Is Rich Harden Done in Chi-Town?

Brady StiffContributor ISeptember 17, 2009

CHICAGO - JULY 26: Rich Harden #40 of the Chicago Cubs delivers the pitch during the game against the Cincinnati Reds on July 26, 2009 at Wrigley Field in Chicago, Illinois. (Photo by Jonathan Daniel/Getty Images)

Last night, James Harden made his 26th start of 2009 for the Chicago Cubs.

Say what? James Harden is playing baseball now? That's a quick transition!

Of course it's not this James Harden, it's James Richard Harden, aka Rich Harden.

Harden went just 3 innings last night and threw 71 pitches. He gave up 5 runs (though only two were earned) on 5 hits, and also walked three.

It's the fourth start in a row that he hasn't made it more than 5 innings. Those kinds of outings really put a strain on your bullpen. Harden hasn't gone longer than 7 innings all year, either. It's one thing if you're going 7 innings each and every start, but Harden clearly isn't. He's gone 7 just five times in 2009, in less than 20% of his starts.

That's just not good enough for as much money as he commands.

You can make the argument that the reason he throws so many pitches is because he's a strikeout pitcher. True, however he's had his control problems this year as well. He's walked 4 or more 7 times in 2009, and as we all know, it takes 4 balls to walk, versus three strikes for a K.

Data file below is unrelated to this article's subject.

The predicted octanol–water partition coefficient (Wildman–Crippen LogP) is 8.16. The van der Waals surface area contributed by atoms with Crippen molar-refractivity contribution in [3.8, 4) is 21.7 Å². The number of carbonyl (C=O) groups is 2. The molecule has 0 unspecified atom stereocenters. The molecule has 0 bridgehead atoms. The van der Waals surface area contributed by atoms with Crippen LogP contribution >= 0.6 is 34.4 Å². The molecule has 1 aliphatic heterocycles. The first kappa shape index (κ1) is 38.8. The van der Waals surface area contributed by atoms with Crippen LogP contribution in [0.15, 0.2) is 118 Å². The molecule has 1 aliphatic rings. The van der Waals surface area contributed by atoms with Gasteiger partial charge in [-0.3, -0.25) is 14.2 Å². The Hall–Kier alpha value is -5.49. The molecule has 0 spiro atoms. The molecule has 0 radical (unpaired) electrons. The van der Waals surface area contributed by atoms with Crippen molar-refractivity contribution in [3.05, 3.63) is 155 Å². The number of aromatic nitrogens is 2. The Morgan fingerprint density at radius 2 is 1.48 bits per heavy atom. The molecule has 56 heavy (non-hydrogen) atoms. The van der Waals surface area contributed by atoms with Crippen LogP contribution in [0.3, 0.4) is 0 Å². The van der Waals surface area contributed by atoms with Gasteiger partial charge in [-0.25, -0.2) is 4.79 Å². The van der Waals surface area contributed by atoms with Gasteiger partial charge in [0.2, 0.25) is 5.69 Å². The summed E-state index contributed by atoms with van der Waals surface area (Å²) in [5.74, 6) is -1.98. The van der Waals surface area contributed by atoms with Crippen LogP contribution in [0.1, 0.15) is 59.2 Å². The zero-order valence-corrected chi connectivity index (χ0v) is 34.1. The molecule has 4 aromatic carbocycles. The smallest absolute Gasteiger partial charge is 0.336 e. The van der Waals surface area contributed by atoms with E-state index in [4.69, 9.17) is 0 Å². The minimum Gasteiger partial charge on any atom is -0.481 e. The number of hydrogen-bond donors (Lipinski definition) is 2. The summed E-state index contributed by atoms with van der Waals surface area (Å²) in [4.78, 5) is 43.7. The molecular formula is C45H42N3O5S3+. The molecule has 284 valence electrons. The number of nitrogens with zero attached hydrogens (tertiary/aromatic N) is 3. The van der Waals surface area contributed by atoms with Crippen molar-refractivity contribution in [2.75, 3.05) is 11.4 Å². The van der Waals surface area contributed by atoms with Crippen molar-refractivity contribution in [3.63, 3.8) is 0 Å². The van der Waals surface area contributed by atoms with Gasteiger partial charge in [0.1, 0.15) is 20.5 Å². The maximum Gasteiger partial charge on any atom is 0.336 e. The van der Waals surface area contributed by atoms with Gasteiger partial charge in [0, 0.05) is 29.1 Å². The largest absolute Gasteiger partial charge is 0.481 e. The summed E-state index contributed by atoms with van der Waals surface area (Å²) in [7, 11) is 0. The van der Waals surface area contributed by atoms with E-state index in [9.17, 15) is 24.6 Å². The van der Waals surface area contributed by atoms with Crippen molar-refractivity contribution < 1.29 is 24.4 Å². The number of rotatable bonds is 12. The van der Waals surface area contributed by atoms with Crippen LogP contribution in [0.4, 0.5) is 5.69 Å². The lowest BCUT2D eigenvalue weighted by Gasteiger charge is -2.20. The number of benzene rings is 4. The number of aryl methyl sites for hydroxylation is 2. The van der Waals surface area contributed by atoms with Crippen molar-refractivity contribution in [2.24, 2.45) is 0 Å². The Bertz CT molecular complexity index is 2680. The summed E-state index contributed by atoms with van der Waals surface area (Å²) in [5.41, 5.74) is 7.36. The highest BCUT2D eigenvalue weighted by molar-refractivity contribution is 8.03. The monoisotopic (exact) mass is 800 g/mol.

After last night's game, Lou Piniella said that Harden would be replaced in the rotation, for at least one turn, maybe more. According to Paul Sullivan of the Chicago Tribune, Harden could miss the rest of the year.

I would be fine with him missing the rest of the year. What's the point of him pitching anymore? Sure, Harden is usually brilliant after getting some extra rest, but the Cubs aren't in it anymore.

Harden will be a free agent at the end of the year, and potentially a Type A free agent. This means that the Cubs would receive two compensatory draft picks in between the first and second rounds IF and only IF they offer Harden salary arbitration and he declines. Bruce Miles of the Daily Herald thinks that the Cubs just don't want to risk Harden accepting arbitration because he would probably get around $10 million.

Like I said earlier, that's way too much to pay for a guy who rarely gives you a long outing.

David Kaplan makes Miles' case even stronger when he lays out a partial list of the Cubs' salary commitments for 2010.

It's too bad it has to end this way for the Cubs and Harden. Cubs fans were so ecstatic when he came here last July, but his stay was less than stellar. As I wrote about a couple of weeks ago, the Cubs had a chance to get something for Harden, but they couldn't complete a deal.

It's a shame that they're going to get nothing for him. Looks like Randy Wells will definitely have a spot in the rotation in 2010.